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Jill Morgan

Would love some feedback on my keywording

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I would love if some of you guys could give me some help on my keywording. Figured I would ask before the portfolio gets too large. Just sitting at 21 images at the moment (would have been larger except for the 24 Hours hiccup where most of my uploads had errors). I see all the categories and am stumped to come up with enough words, yet figure there must be things I am not thinking of.

 

Any help would be greatly appreciated.

 

Jill

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Keywording is a lifelong pursuit. No easy ways. It will take some time to get the hang of it - and you will revert many times to add or change keywords and move to and from each category.

 

First of all forget about the comma separation - no need for that, it takes up extra characters... And no need for the capital letter in the keywords. (Sorry, I see now that the system adds the commas - I don't think it always has - or I have just not noticed).

 

It may be easier to give at least some advice if you show an example - and how you have keyworded the image.

 

Good luck..

Edited by Niels Quist

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Here is a sample:

 

DBB7J9.jpg

 

Caption:

 

Young African elephant with trunk raised in Terengire National Park, Tanzania Africa

 

Essential Keywords:

 

African Elephant, tusks, Terengire, pachyderm,

 

Main Keywords:

 

Happy elephant, Tanzania, African Landscape

 

Comprehensive Keywords:

 

elephant trunk

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Nice photo.  I'm fairly new here but I've learned from the wise folks on these forums that keywords are so important and I think you could use a lot more to help customers find your images.

 

For example, in the main key words, you could add the following (among others): young elephants closeup trunk eating Africa savannah grassland safari wildlife animals

 

No commas are needed.  You need to include the plurals of words as well as singular.

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There are more experienced folk on here than me.

 

Off the top of my head, and not in any particular order, I'd add plurals (there's two elephants), colours/colors, habitat (grass, trees, bushes), activity (it's eating grass), Linnaean classification (at least the Loxodonta genus if you don't know the species; in Africa, it'll either be africana or cyclotis), and visible body parts.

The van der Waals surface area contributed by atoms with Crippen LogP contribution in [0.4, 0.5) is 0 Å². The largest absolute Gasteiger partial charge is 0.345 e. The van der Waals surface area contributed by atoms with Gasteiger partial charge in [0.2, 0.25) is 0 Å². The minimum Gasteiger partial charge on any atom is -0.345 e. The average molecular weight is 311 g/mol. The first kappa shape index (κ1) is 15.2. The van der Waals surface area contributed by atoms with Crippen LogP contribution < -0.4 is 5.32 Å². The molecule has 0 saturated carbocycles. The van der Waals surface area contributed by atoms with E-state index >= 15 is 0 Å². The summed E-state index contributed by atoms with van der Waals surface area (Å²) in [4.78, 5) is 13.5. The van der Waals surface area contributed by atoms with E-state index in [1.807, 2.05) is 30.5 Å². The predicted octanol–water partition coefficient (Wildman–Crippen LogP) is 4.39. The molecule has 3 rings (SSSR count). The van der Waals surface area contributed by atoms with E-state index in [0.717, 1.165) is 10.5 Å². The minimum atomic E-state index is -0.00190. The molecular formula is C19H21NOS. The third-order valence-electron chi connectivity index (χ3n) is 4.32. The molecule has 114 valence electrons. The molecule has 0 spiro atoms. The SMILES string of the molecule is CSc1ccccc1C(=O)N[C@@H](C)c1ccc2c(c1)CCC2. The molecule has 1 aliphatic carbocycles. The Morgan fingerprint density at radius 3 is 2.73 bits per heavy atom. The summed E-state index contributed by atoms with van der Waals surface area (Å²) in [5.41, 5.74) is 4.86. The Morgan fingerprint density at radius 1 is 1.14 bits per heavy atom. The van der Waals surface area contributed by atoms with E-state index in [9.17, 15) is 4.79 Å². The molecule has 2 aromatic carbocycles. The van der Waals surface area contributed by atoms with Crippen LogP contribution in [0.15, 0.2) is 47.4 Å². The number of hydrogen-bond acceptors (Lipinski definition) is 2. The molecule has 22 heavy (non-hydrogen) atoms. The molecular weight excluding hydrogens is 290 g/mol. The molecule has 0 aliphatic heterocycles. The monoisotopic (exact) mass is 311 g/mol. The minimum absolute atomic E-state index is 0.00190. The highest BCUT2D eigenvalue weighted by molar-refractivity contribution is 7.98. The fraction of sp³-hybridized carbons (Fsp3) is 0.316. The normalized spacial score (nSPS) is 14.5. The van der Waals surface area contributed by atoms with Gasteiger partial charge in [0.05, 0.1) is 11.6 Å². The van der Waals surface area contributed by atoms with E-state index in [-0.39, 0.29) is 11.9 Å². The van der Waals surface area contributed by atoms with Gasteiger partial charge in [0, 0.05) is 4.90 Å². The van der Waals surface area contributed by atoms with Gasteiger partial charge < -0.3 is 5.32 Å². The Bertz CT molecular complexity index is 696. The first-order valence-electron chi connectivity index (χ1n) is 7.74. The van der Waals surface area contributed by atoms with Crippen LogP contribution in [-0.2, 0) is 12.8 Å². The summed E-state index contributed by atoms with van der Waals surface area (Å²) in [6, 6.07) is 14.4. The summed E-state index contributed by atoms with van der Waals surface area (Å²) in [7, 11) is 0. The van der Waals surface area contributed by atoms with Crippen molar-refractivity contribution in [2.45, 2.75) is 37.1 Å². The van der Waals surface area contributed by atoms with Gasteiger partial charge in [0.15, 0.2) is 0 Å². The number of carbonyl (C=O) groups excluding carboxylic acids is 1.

When I keyword wildlife, I typically (but not always) put the Linnean classification along with the usual name in Essential. Others may disagree.

 

Others may well disagree with my suggestions above too.

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OK, I'm not an expert here by any stretch of the imagination, but I'd add things like:

 

young, juvenile, wildlife, animal, portrait, mammal, grass

 

also add plurals (elephants, etc.)

and to broaden the sales area:

 

active, activity, adventure, holiday, vacation, etc.  Try to think laterally about all the various markets where it might sell.

 

Then type in 'african elephant' into the search engine and let it give you some suggestions.

 

Try to get your image returned on more extensive search terms as well as buried at the bottom of a huge heap for a simple search term.  A search for  'african elephant trunk raised', which suits your image, reduces the results returned from 26,587 (for 'african elephant') to 129.

 

Good luck.

  • Upvote 1

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tanzania tanzanian africa african (and so on)

 

 

try to search in "Alamy Measures" - "All of Alamy" with this search term:

 

%elephant

 

- and see customers' use of keywords in their searches. May give you some ideas as well.

Edited by Niels Quist

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Was the animal a young male or female? It seems to be sniffing the air because it sensed a predator or something ominous in the area. You were there, so you would know if it was trumpeting. I don't know if you did, but always include the Latin name of any animal. 

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Was the animal a young male or female? It seems to be sniffing the air because it sensed a predator or something ominous in the area. You were there, so you would know if it was trumpeting. I don't know if you did, but always include the Latin name of any animal.

I didn't notice whether it was male or female. There were no bulls in the herd, but the young ones were both sexes. (S)he is sniffing the air. The elephants were only about 10' from our truck. I didn't have a telephoto lens with me, so I lucked out with these guys.

 

I never thought of using plurals and singular, so thanks for that. Going to go over all my photos and rethink all the keywords.

Edited by Jill Morgan